A factory means hundreds of sweating, muscular bodies working frantically in huge heat, each person focused on their own task. Repetitive activities start dictating the daily rhythm. I still dream about creating A Factory Symphony (so far, I have failed to obtain all the necessary agreements to do it), an audiovisual piece conveying work of hundreds of people, its repetitiveness and its rhythm. This would be an homage to the invisible.

During my art residency in Prague in 2013 I carried out a project entitled Salto mortale, a video documenting my trips to the city’s industrial zones. Initially, I meant to involve the local workers but for reasons beyond my control I did not manage to do what I planned. I failed to reach those people, I was only able to peek at them from afar. The project also included two texts dedicated to the workers from Kolbenova Street and those employed in the Kooh-i-Noor Factory:

“Workers are standing at their workbenches, bent down, focused. Each one does their job, each is a part of a bigger whole. A cog in the machine as important as the next man, as all the rest. Hustle and bustle, lots of noise, buzz of voices. Welding, cutting, drilling, hitting. Bam, bam, bam. Whizz, whizz, whizz. Clop, clop, clop. The lifeless comes to life. Hearts are screwed together, skeletons assembled. Factory blood is pumped into the veins of the immobile. A symphony of taps, a minuet of gestures. The new pulse is heard. Hectically, wearily – all the time something new, faster and faster. With determination, with stamina, eight hours with a break for meaty soup, a glass of milk (to remove toxins). They forged iron hearts so that we could have a new lease of life!”.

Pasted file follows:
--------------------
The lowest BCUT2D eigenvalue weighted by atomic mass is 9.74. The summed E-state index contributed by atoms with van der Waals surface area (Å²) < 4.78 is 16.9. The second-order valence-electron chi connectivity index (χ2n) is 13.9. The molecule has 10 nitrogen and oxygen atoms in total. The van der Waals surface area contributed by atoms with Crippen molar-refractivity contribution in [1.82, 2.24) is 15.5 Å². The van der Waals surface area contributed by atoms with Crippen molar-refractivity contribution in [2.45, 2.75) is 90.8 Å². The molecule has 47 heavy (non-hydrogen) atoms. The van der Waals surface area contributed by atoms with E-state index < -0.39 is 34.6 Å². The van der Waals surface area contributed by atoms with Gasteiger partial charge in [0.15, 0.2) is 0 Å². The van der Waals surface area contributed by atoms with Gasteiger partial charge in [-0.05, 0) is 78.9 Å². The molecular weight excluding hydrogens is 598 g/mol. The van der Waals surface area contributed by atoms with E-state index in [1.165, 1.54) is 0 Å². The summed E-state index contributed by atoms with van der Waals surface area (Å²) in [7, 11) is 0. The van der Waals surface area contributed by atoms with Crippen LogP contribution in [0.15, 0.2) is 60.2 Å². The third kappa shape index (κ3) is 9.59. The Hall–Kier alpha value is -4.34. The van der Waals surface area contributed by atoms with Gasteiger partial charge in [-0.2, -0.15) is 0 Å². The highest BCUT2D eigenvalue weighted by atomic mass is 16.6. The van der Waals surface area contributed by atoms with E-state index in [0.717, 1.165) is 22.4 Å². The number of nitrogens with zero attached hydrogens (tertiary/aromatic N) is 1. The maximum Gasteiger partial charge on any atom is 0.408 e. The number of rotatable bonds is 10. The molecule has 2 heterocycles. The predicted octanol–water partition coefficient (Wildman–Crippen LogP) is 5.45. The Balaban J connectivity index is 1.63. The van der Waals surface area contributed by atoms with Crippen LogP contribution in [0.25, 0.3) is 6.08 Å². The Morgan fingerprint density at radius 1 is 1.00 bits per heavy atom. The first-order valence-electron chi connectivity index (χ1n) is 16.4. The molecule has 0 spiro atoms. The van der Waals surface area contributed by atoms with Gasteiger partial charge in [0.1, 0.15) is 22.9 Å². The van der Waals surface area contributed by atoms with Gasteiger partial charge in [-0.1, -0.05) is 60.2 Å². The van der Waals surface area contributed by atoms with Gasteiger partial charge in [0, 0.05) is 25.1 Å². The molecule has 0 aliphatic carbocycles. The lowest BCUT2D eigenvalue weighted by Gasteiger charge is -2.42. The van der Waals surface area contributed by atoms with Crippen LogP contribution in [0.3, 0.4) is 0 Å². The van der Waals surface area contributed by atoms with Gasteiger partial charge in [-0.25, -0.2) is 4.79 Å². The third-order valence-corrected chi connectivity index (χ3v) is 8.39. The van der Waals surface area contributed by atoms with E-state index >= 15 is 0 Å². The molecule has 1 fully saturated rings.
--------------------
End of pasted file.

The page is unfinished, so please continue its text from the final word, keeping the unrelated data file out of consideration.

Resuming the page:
“They work, inaccessible, unsurpassable. In clouds of dust that hang around their silhouettes. And I can watch them only from behind the scenes, as if they were wild animals. When they sense my presence, they are scared. But they do not flee – they come closer and ask me angrily what I want, why I came. Distrustful, irritated that I disturb them, thus prolonging their working day. They are full of doubts and this prevents them from believing in the sincerity of my intensions. Experience-led mistrust makes them reject all my propositions. To win their trust with patience and consistency. Perspicacity and ardour in their eyes will not let me forget about my duty. Words are forged here like iron, annealed in the current of fuel thrown into the fire”.

Translation: Dorota Malina